As a daughter of Gawad Kalinga’s Tony Meloto, Anna Meloto-Wilk grew up with a heart of gold.
She was immersed in her father’s humanitarian works growing up, benefiting the less fortunate in our society through volunteer housing projects and the “Enchanted Garden,” which bred livelihood for many and the development of local products that have done well in the local market.
Anna Meloto-Wilk, co-founder and president of Human Nature, one of the country’s largest social enterprises of natural personal and home care products, recently graced Daily Tribune’s Pairfect show.
Here’s an excerpt of her interview.
Daily Tribune (DT): How is Human Nature now compared to when the pandemic was announced in March of last year?
Anna Meloto-Wilk (AMW): It’s no secret that it’s been very challenging for the past 20 months. Everyone has had to face their own struggles but I’m happy to say that we’re still in fighting form.
Actually, there were so many lessons that we learned. Sometimes you need to undergo a lot of pain and challenges to really see the areas of your company. Or even just know your character that needs growth and development. Definitely, there are some big changes that we made, but I think it was all for the better. I look forward to actually coming out of this into the new normal as a stronger team, as a stronger brand and wiser after all the challenges that we were able to overcome.
DT: Human Nature has been among the enduring brands and pioneers in terms of introducing natural products. Can you tell us about the beginnings of the company?
AMW: We are turning 13 this month. I still remember 2008 like it was yesterday. The common thing among my co-founders and I is we were all volunteers of Gawad Kalinga (GK) so we were steeped in volunteerism. We all had love for the country. We all had hearts for the poor and we’ve been working at this development model of trying to figure out how to address poverty and build the new middle class amongst those considered poor in our country. We were also involved in the youth programs. But one of the biggest puzzles in this whole model was really the livelihood portion.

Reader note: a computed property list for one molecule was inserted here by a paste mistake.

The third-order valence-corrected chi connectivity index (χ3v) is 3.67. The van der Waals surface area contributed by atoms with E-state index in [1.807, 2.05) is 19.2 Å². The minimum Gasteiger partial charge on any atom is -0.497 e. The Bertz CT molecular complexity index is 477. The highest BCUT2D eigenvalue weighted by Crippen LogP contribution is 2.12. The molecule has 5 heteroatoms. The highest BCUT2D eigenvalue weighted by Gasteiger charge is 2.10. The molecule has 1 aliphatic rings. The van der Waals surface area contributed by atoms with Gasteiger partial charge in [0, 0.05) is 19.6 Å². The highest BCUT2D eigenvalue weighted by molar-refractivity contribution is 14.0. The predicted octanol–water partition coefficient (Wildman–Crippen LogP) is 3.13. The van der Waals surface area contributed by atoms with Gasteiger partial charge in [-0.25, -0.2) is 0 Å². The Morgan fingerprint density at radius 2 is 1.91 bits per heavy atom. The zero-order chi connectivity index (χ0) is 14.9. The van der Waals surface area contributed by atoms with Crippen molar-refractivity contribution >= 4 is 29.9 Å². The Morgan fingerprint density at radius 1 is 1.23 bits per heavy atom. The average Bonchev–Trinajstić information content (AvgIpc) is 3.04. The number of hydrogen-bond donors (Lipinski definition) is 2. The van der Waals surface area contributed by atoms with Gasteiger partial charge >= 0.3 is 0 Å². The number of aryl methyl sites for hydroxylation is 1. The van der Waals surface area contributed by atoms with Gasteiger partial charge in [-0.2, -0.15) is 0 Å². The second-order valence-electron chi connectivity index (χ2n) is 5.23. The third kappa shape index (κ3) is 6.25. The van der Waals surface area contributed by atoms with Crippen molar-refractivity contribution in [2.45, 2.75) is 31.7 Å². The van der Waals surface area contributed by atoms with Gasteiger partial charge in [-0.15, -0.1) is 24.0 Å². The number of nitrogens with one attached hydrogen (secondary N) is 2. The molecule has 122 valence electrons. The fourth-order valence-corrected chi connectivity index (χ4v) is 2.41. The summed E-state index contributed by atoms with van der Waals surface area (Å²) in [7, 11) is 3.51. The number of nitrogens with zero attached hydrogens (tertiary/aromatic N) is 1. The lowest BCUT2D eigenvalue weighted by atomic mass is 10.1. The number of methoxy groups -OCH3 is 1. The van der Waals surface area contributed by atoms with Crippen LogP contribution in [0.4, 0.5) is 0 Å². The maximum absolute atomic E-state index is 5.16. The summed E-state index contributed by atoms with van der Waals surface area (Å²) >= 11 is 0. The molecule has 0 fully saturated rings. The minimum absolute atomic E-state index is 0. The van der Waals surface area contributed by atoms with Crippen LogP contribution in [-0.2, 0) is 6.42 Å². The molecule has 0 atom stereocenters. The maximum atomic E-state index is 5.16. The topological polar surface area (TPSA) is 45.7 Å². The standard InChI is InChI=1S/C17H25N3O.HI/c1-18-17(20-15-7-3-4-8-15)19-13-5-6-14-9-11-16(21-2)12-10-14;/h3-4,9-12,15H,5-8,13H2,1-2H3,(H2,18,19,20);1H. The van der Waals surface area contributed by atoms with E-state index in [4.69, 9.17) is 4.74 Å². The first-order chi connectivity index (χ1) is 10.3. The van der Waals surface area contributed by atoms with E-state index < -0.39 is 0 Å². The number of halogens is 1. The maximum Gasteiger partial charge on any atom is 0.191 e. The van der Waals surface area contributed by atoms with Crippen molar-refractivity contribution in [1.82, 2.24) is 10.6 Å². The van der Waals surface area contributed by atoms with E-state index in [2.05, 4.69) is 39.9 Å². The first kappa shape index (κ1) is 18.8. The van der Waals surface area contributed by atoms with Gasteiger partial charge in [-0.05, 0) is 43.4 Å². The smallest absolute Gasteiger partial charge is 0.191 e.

My co-founder is my sister and we were always in GK. My husband also was one of the very active foreign volunteers for GK. When we started Human Nature, I had a toddler and a newborn. The biggest question in my mind as a young parent was how I could take care of my kids and make sure that I could protect them from environmental things that are starting to harm them.
I researched and I realized that a lot of common things that we use like shampoo, even baby powder, have harmful chemicals. Whether we like it or not, we’re exposed to it every day. I found out that natural products are simpler but just as effective and most importantly they don’t contain harmful chemicals that you would commonly see in synthetic products. Human Nature was founded on the values of being pro-Philippines, pro-poor and pro-environment. We wanted to source ingredients from farming communities that would be incorporated in our cosmetic products like virgin coconut oil, aloe vera, lemongrass essential oil, citronella essential oil and the like.
DT: Would you say that you were raised that way in terms of having green consciousness as a mindset, in business and your way of life?
AMW: I believe so. One of my earliest memories was when my father brought me to Bagong Silang in Caloocan, one of the biggest relocation sites in Metro Manila. I was 16. I was a freshman in college and that was the first time I came to to realize that the teenagers in Bagong Silang were no different from me. If luck would have it, I would have been the one born in Bagong Silang and the teenagers that I was interacting with there would have taken my place as a freshman in college in Katipunan. It was a very humbling experience for me to realize that I’m not special and that I’m no different from our kababayans. It just so happened that I was lucky enough to be born to a good family. That gave me the motivation to build my career upon making sure that I don’t just think about my own success but I bring other people with me.